Coming Out: Mondo Guerra Tells His Story
In celebration of National Coming Out Day (October 11) Gay.net will be sharing stories throughout the month from several members of our community who not only kicked down the closet door, but continue to inspire, encourage, and give us hope for a brighter future.
Mondo Guerra won the hearts of millions of people when he bravely came out as an HIV positive man on season 8 of the reality TV show Project Runway. Since his courageous disclosure, Mondo’s story has only become more inspirational. His recent return to Project Runway earned him the All Stars crown, proving people living with HIV can be open about their status, live positive lives, and achieve their dreams.
Today, Mondo has become a vocal advocate for HIV awareness while his star as a fashion designer continues to rise.
In honor of National Coming Out Day this week, the inspirational young man sat down with Gay.net to discuss his coming out story, revealing his status on television, and encouraging others to love themselves.
Who was the first person you came out to and how old were you?
I came out to my mother on the car ride home from a marching band practice my senior year of high school. I was 18 years old at the time. A friend of mine, Stephanie, had just written me a letter telling me how strong she thought I was for dealing with so much bullying from other students for being flamboyant and that letter encouraged me to open up and tell my mother I was gay.
How did your mom react when you told her?
She responded by saying, “I’m not going to tell your father and don’t let the family know.” That really affected me because I didn’t understand why she would react that way. But now that I’m older I know that she was trying to protect me because she knew exactly how much I was going through at the time.
Millions of people watched you come out as an HIV positive person on Project Runway. How did your family handle this second and very public coming out?
I actually told them four days before the episode aired because I didn’t want them to find out on television. There was no easy way to do it. I just had to put it all out on the table and say, “Mom, I’m HIV positive, but I’m happier and healthier than I’ve ever been in my life. She looked at me and said, “I’m proud of you for talking about this and I hope you’re able to use this to inspire other people to have this conversation.” And that’s the beautiful thing about what’s happened since that episode aired. I’ve been able to lend my voice to such an important cause and the support I’ve gotten from the viewers, the HIV community, and everyone else… it’s been amazing.
Speaking of raising your voice, you’ve become a vigorous advocate for HIV/AIDS awareness. Tell us about the new education campaign you’ve been working with.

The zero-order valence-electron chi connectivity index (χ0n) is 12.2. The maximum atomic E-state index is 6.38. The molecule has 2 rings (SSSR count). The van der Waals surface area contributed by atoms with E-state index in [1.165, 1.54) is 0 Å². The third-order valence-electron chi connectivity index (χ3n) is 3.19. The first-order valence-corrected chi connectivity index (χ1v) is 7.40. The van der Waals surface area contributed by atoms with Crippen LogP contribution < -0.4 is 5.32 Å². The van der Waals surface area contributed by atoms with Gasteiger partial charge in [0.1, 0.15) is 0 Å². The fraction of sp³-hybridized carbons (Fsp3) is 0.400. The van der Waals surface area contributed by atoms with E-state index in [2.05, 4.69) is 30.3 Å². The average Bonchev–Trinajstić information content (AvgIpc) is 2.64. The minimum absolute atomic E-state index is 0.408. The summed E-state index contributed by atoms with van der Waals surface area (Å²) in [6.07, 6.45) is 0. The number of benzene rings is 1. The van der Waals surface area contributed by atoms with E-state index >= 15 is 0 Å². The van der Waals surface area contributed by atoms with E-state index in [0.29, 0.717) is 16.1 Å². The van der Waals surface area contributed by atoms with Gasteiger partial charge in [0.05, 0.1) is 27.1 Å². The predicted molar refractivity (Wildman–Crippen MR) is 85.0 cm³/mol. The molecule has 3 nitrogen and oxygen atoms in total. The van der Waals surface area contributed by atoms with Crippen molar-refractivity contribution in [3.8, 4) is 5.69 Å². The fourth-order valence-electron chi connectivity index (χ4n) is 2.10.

I Design is a wonderful program that helps people living with HIV to design a tailored approach to their treatment. Being HIV positive myself, I know from experience how important it is to have an open dialog with your doctor about your daily life in order to plan the most effective treatment and that’s what the heart of the campaign is all about – preparing people to have conversations and ask questions that will empower them. I would encourage everyone, whether they’re positive or negative, gay, straight, male, female, or just coming out to visit www.projectidesign.com and access the information there because HIV affects all of us.
Have you had the opportunity to see the impact your voice is making in the fight against HIV/AIDS?
Yes, especially with my family. For example, I had never heard my family mention anything about HIV or AIDS before I came out as HIV positive, but since I revealed my status to them I’ve noticed they’ve begun to ask questions about it. Because they’ve been able to put a familiar face to the disease, they’re now open to educating themselves about HIV and the most amazing thing about that to me is they’re passing that information along to other people and educating them as well.
Was it more difficult revealing your HIV status to your parents than millions of people on TV?
Yes. Being Latino and being gay, I had my own ideas of what it meant to be HIV positive. It was very hard for me. In my family we were taught certain things were moral and others were not. When I tested positive I felt shame and guilt. I thought if my family found out they would disown me, but once I came out to them as positive they were very supportive. Looking back now I realize that if I would have allowed them to support me from the beginning I wouldn’t have had as difficult a time dealing with my status. So I think it was harder to come out as HIV positive to them because of the stigma the disease has.
What would you say to people who may be struggling with coming out about their sexuality or their status?
Love yourself! You don’t have to be afraid because you are worthy! Surround yourself with people you can trust who will support you. Whether that’s your siblings, your parents, a teacher, or a friend, we all need a support system.